Mastercard Launches Central Bank Digital Currencies (CBDCs) Testing Platform

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    Mastercard and CBDC Testing

    Today, Mastercard announced a proprietary virtual testing environment for central banks to evaluate Central Bank Digital Currencies (CBDC) use cases. The platform enables the simulation of issuance, distribution and exchange of CBDCs between banks, financial service providers and consumers.

    Central banks, commercial banks, and tech and advisory firms are invited to partner with Mastercard to assess CBDC tech designs, validate use cases and evaluate interoperability with existing payment rails available for consumers and businesses today.

    Konstantin Richter, CEO of Blockdaemon noted:

    “The development of Mastercard’s testing platform presents a significant opportunity for newcomers to the crypto space, by lowering the barrier to entry for users interested in getting involved in digital money. Projects driven by large institutions enable users to experiment, while providing a higher barometer of trust due to the institutional backing of such initiatives.

    This move also offers advantages for the advancement of digital currency research in a controlled environment. Overall, Mastercard’s testing platform complements private stablecoin projects, such as Libra, as it not only propels forward wider adoption, but also bridges the gap to new and better ways of doing business for the future of finance.”

    Nicholas Pelecanos, Head of Trading at NEM:

    “As society moves away from cash, CBDCs seem to make more and more sense. China is currently pressing forward with its own centralised CBDC and recently the Lithuanian Central Bank issued the first CBDC using the decentralised NEM blockchain.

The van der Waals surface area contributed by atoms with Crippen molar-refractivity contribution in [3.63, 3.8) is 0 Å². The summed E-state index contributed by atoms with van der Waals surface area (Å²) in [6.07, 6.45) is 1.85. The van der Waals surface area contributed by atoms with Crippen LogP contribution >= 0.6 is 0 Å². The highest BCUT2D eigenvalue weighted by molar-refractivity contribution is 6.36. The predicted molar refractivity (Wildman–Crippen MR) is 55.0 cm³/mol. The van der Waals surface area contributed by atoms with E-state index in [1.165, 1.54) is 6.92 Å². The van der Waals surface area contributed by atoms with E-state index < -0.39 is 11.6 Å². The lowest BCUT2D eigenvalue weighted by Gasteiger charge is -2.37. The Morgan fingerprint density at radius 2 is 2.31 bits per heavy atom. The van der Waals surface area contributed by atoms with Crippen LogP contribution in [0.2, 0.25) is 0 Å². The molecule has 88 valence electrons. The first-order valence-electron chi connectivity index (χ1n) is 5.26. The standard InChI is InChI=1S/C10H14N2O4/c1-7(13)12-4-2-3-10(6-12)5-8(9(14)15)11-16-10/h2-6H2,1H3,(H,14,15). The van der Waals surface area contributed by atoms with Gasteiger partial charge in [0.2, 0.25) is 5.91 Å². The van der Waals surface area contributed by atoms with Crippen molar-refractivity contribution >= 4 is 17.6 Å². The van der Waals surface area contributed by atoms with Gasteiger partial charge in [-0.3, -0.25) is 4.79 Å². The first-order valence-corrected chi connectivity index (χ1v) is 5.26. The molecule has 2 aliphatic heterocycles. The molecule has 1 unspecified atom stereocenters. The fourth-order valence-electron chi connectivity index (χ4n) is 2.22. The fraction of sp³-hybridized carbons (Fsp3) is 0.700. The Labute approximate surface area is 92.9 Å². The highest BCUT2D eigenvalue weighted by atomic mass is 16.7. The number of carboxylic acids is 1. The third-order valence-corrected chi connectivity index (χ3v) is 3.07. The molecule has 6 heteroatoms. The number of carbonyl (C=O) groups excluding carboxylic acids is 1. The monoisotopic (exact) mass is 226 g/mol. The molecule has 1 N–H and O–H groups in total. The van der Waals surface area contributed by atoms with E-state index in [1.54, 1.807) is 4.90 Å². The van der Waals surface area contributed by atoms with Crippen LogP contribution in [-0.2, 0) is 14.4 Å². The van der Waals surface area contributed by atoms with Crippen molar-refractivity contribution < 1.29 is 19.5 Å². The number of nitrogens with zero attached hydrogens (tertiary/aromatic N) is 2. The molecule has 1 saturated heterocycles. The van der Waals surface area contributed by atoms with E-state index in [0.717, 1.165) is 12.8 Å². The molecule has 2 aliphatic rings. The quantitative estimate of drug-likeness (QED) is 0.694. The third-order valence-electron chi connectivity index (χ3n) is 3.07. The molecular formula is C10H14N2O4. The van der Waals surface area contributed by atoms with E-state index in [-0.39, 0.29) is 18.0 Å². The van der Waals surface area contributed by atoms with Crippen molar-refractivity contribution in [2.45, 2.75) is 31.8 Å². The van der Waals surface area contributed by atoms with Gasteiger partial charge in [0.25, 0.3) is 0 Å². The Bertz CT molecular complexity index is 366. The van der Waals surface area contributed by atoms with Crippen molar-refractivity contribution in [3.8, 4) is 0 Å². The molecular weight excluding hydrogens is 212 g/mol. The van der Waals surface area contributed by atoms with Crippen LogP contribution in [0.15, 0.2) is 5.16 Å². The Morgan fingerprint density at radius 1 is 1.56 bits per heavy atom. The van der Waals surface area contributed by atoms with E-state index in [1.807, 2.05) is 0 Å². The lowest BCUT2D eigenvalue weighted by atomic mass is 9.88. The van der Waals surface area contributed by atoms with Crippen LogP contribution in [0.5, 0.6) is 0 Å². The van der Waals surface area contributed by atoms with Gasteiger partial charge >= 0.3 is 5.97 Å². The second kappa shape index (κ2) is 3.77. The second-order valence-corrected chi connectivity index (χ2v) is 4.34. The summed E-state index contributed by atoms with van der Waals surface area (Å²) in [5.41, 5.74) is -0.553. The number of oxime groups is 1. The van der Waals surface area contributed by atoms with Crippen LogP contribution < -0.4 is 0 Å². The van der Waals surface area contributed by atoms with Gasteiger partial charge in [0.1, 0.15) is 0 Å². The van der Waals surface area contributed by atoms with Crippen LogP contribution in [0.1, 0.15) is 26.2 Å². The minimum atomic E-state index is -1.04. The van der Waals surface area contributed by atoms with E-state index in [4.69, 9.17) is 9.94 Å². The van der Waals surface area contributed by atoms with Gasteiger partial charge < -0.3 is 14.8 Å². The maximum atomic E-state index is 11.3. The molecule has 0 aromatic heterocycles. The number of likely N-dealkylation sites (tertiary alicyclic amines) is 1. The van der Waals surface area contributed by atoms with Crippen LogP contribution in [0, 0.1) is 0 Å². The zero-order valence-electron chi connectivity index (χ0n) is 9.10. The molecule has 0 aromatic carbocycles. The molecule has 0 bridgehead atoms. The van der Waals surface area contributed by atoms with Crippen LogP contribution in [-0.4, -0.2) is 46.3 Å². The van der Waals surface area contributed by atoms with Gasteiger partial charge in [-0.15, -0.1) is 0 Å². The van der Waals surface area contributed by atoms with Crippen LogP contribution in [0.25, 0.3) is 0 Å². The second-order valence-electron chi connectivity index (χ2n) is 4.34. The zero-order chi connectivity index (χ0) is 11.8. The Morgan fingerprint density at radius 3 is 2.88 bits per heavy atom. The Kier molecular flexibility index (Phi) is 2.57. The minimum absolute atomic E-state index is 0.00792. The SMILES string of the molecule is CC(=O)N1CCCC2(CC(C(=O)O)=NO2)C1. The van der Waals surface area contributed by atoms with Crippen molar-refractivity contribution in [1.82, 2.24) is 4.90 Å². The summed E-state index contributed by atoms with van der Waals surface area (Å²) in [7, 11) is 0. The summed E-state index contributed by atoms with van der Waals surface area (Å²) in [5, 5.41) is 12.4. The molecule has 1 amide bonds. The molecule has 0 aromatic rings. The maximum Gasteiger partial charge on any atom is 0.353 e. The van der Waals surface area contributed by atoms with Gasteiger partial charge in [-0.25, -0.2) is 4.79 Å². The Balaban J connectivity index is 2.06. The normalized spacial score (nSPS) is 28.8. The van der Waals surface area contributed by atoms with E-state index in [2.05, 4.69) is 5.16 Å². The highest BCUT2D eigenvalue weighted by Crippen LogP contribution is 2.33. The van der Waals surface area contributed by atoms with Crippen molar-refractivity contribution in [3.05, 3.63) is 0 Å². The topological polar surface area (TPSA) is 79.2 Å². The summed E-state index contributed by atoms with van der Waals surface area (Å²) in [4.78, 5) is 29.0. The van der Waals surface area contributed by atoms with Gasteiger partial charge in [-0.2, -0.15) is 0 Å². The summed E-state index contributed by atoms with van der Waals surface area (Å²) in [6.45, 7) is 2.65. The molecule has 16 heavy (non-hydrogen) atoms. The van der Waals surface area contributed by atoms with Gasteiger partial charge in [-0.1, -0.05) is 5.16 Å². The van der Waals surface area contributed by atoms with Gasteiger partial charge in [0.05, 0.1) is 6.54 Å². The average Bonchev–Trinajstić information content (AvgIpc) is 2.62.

The move from Mastercard to provide a sandbox for governments to test CBDCs makes sense and is forward-thinking from the payments giant, particularly as blockchain technology is currently revolutionising the currency and payments sector, as evidenced by major strides in the DeFi space.

    While I predict that this move will prompt more governments to follow suit, what will be interesting is whether these currencies will be designed to respect our freedoms and rights, true to the original ethos of crypto, or whether they will be used as a means of asserting control and surveillance.”

    Luciano Nonnis, CEO of DXone:

    “Central bank digital currencies are being adopted by nation-states in order to assert more oversight of their money supply than they have been able to do with cash. While CBDCs might be inspired by cryptocurrency, they are not cryptocurrencies, but, rather, digital currencies which exist on essentially centralized databases distributed over multiple institutions. We see the trend of CBDCs intensified as COVID-19 has led to apparent coin shortages in multiple nations.

    The main economic concerns around central bank digital currencies revolve around privacy. In a CBDC system, questions of who has access to an individual’s spending habits should be publicly discussed, and to date largely has not. Geopolitically, China seemingly has the lead in CBDC development, having launched pilot projects in multiple Chinese cities and regions. Western nations should consider how democratic values might determine the design of the CBDCs issued by western democracies.

    Looking at stablecoins as a whole, there is certainly space in the market for two iterations: centralized and decentralized. While a centralized stablecoin is managed by a third-party, which very much goes against crypto’s original ethos, a decentralized stablecoin incorporates sophisticated game theory in order to stabilize an asset on a decentralized network. The former is most likely to be adopted by those in traditional finance and government, while the latter by the cypherpunks who value decentralization in the tradition of Bitcoin.”